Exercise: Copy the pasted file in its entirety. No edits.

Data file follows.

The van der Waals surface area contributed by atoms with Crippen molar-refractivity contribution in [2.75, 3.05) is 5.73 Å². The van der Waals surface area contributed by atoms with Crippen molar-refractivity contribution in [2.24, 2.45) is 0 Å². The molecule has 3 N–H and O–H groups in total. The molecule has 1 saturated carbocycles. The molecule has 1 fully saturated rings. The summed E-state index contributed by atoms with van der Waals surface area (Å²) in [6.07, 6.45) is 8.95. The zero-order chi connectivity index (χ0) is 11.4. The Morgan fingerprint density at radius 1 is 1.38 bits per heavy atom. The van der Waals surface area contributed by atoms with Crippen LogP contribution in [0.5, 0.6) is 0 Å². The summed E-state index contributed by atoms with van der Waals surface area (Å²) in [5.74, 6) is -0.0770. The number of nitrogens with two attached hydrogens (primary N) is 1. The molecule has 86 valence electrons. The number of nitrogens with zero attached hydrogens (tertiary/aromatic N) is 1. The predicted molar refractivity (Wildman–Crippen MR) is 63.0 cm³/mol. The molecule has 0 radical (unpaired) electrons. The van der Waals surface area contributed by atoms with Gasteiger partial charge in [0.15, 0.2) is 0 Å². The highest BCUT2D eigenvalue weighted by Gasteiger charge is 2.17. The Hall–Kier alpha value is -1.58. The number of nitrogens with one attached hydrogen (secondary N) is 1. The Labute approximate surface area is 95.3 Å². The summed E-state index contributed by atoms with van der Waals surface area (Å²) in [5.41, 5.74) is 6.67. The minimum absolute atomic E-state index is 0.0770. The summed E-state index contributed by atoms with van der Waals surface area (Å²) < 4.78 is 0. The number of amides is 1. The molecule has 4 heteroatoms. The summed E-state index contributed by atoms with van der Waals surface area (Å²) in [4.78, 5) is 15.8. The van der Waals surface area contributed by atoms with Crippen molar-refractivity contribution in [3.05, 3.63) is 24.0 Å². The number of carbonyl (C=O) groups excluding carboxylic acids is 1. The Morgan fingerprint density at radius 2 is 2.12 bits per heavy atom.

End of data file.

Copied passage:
The van der Waals surface area contributed by atoms with Crippen molar-refractivity contribution in [2.75, 3.05) is 5.73 Å². The van der Waals surface area contributed by atoms with Crippen molar-refractivity contribution in [2.24, 2.45) is 0 Å². The molecule has 3 N–H and O–H groups in total. The molecule has 1 saturated carbocycles. The molecule has 1 fully saturated rings. The summed E-state index contributed by atoms with van der Waals surface area (Å²) in [6.07, 6.45) is 8.95. The zero-order chi connectivity index (χ0) is 11.4. The Morgan fingerprint density at radius 1 is 1.38 bits per heavy atom. The van der Waals surface area contributed by atoms with Crippen LogP contribution in [0.5, 0.6) is 0 Å². The summed E-state index contributed by atoms with van der Waals surface area (Å²) in [5.74, 6) is -0.0770. The number of nitrogens with two attached hydrogens (primary N) is 1. The molecule has 86 valence electrons. The number of nitrogens with zero attached hydrogens (tertiary/aromatic N) is 1. The predicted molar refractivity (Wildman–Crippen MR) is 63.0 cm³/mol. The molecule has 0 radical (unpaired) electrons. The van der Waals surface area contributed by atoms with Gasteiger partial charge in [0.15, 0.2) is 0 Å². The highest BCUT2D eigenvalue weighted by Gasteiger charge is 2.17. The Hall–Kier alpha value is -1.58. The number of nitrogens with one attached hydrogen (secondary N) is 1. The Labute approximate surface area is 95.3 Å². The summed E-state index contributed by atoms with van der Waals surface area (Å²) in [5.41, 5.74) is 6.67. The minimum absolute atomic E-state index is 0.0770. The summed E-state index contributed by atoms with van der Waals surface area (Å²) < 4.78 is 0. The number of amides is 1. The molecule has 4 heteroatoms. The summed E-state index contributed by atoms with van der Waals surface area (Å²) in [4.78, 5) is 15.8. The van der Waals surface area contributed by atoms with Crippen molar-refractivity contribution in [3.05, 3.63) is 24.0 Å². The number of carbonyl (C=O) groups excluding carboxylic acids is 1. The Morgan fingerprint density at radius 2 is 2.12 bits per heavy atom.